Since its inception almost four decades ago, one national award has come to be regarded as the ultimate accolade for young South African arts innovators on the cusp of greatness. And, as Standard Bank celebrates 35 years of sponsoring the Standard Bank Young Artist Awards in 2019, the latest list of winners proves that the creative fire that fuelled their predecessors in the 1980s burns just as fiercely in the current generation of South African arts pioneers.
The National Arts Festival has announced the recipients of the 2019 Standard Bank Young Artist (SBYA) Awards as Mandla Mlangeni (Jazz), Kitty Phetla (Dance), Megan-Geoffrey Prins (Music), Amy Jephta (Theatre) and Gabrielle Goliath (Visual Art).
Each of these exceptional young artists will receive a cash incentive, as well as a commission to premiere a new work or exhibit on the Main Programme of the 2019 National Arts Festival, taking place in Makhanda (Grahamstown) from 27 June to 7 July 2019.
About the 2019 SBYA winners
Mandla Mlangeni, Jazz
Mandla Mlangeni is a jazz trumpeter and composer who has become a popular fixture on local and international stages since being selected for the Standard Bank National Youth Jazz Band in 2006. A gifted bandleader, Mlangeni has carved out a name for himself with various bands and ensembles, including the Amandla Freedom Ensemble, with which he has released two albums.
These five young stars join a long list of illustrious SBYA alumni who have attained dizzying creative and professional heights over the years. Since 1981, the ranks of SBYA winners have included Sibongile Khumalo, William Kentridge, Mbongeni Ngema, Pieter-Dirk Uys, Johnny Clegg, Vincent Mantsoe, Gregory Maqoma, Janice Honeyman, Helen Sebidi, Lara Foot, Darrell Roodt, Robyn Orlin, Jerry Mofokeng, Andrew Buckland, Sam Nhlengethwa and Marthinus Basson.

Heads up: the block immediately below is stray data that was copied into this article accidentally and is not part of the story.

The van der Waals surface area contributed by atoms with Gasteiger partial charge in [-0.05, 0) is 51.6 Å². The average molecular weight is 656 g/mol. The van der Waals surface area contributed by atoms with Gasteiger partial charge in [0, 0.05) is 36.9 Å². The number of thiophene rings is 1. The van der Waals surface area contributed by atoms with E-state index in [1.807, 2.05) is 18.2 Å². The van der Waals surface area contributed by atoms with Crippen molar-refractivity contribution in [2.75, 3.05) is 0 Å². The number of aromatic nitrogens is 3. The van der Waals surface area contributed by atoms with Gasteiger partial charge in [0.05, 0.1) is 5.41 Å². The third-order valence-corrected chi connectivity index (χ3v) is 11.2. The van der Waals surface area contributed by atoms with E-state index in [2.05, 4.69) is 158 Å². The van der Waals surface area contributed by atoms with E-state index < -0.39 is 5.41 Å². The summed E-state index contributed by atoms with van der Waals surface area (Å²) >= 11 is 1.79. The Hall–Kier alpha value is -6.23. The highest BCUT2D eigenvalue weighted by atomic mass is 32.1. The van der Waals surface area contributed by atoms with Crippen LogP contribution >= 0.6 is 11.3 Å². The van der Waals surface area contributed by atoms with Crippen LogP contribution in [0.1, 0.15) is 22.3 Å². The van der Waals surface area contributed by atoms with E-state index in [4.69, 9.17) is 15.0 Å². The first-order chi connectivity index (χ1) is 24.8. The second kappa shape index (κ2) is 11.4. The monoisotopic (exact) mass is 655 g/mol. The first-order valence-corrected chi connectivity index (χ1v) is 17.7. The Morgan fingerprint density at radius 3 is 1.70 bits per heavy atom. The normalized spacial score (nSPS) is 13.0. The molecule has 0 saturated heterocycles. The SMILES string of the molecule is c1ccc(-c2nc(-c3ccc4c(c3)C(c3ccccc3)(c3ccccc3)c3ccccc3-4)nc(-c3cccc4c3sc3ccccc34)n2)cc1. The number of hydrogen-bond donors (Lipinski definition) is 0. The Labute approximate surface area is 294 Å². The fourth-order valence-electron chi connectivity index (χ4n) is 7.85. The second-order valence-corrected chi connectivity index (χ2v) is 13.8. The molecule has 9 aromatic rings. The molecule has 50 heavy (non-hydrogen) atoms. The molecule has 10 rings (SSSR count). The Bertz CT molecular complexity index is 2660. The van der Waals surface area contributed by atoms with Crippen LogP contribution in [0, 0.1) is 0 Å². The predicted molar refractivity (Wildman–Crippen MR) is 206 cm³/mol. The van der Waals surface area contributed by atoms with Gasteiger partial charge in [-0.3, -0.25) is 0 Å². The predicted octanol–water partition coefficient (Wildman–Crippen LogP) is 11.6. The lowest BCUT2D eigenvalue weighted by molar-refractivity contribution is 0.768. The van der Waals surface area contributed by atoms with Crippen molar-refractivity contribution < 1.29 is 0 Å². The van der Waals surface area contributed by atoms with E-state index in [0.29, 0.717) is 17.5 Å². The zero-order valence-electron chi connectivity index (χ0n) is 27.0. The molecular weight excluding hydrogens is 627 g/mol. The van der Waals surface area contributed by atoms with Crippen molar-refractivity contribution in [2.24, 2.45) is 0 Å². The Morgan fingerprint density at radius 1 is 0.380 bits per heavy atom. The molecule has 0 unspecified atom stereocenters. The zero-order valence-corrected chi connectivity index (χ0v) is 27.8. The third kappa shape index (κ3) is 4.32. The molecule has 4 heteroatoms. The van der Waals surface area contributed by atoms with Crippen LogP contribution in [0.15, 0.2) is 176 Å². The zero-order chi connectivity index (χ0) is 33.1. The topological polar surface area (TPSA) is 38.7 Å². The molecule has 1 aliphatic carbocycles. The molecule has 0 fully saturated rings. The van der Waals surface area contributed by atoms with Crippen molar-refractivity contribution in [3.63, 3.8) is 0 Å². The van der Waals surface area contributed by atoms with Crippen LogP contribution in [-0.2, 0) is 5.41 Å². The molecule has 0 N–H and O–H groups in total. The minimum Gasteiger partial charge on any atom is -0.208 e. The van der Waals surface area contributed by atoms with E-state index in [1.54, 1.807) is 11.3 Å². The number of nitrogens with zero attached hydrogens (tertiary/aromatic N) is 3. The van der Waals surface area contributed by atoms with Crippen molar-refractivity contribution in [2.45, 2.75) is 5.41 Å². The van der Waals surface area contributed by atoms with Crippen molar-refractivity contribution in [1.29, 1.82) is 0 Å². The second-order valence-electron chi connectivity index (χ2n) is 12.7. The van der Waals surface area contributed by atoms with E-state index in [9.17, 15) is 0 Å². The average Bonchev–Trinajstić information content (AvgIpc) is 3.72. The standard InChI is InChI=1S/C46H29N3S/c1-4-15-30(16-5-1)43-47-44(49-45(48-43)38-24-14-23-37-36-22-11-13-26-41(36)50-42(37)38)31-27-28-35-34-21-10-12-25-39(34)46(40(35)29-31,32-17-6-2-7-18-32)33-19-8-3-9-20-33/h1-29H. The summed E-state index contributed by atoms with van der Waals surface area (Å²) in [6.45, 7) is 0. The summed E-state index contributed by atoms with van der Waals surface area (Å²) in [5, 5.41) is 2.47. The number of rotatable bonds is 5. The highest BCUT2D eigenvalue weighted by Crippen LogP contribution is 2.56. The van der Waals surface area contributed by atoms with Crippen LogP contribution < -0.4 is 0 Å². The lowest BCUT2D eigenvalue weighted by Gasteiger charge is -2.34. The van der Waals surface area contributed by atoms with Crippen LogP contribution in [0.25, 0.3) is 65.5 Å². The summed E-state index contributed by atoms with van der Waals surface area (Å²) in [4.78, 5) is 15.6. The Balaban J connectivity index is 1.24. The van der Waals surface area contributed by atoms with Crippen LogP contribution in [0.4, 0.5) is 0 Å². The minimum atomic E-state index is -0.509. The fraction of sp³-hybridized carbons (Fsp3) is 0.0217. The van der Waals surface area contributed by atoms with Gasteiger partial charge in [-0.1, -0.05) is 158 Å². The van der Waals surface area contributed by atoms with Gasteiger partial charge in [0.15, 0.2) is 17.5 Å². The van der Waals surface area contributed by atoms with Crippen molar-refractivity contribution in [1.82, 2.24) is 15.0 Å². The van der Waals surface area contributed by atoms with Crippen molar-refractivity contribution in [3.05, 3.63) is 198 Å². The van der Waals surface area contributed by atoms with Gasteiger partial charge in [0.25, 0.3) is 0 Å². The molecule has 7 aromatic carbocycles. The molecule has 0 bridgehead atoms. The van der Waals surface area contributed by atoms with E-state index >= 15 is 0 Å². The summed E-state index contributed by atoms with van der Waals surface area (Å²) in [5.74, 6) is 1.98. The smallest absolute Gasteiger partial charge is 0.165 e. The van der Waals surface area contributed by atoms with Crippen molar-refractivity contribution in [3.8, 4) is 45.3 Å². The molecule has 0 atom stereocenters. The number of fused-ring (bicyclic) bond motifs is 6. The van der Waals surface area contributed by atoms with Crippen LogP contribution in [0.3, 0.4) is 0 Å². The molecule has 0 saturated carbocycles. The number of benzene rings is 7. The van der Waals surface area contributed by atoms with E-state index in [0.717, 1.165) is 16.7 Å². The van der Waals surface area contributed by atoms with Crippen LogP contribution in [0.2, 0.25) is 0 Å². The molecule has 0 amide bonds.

These luminaries, and many other SBYA alumni, have gone on to forge successful and sustainable careers in the arts. They have created work that contributes meaningfully to important national topics, often challenging the status quo in the process. Fêted on the world’s stages and screens, in international galleries and concert halls, many are still actively working in – and enriching – South Africa’s creative economy. In fact, an SBYA alumnus from 2001, artist and theatre-maker Brett Bailey, currently chairs the National Arts Festival artistic committee who have the responsibility of selecting the SBYA winners.